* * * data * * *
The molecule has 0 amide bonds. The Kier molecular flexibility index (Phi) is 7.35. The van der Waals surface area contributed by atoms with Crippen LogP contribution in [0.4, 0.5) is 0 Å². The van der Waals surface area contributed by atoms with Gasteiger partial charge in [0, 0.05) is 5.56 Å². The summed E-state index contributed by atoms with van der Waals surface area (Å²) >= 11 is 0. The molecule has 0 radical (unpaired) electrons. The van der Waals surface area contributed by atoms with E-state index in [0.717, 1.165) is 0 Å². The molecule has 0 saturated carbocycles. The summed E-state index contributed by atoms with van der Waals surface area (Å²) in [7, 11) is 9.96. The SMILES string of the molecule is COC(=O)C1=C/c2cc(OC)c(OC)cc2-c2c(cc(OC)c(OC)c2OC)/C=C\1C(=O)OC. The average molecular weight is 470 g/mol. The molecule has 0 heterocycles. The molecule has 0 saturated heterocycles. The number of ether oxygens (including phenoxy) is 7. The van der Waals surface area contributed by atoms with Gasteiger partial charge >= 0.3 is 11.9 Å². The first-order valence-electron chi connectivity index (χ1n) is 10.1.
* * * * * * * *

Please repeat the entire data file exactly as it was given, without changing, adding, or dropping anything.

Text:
The molecule has 0 amide bonds. The Kier molecular flexibility index (Phi) is 7.35. The van der Waals surface area contributed by atoms with Crippen LogP contribution in [0.4, 0.5) is 0 Å². The van der Waals surface area contributed by atoms with Gasteiger partial charge in [0, 0.05) is 5.56 Å². The summed E-state index contributed by atoms with van der Waals surface area (Å²) >= 11 is 0. The molecule has 0 radical (unpaired) electrons. The van der Waals surface area contributed by atoms with E-state index in [0.717, 1.165) is 0 Å². The molecule has 0 saturated carbocycles. The summed E-state index contributed by atoms with van der Waals surface area (Å²) in [7, 11) is 9.96. The SMILES string of the molecule is COC(=O)C1=C/c2cc(OC)c(OC)cc2-c2c(cc(OC)c(OC)c2OC)/C=C\1C(=O)OC. The average molecular weight is 470 g/mol. The molecule has 0 heterocycles. The molecule has 0 saturated heterocycles. The number of ether oxygens (including phenoxy) is 7. The van der Waals surface area contributed by atoms with Gasteiger partial charge >= 0.3 is 11.9 Å². The first-order valence-electron chi connectivity index (χ1n) is 10.1.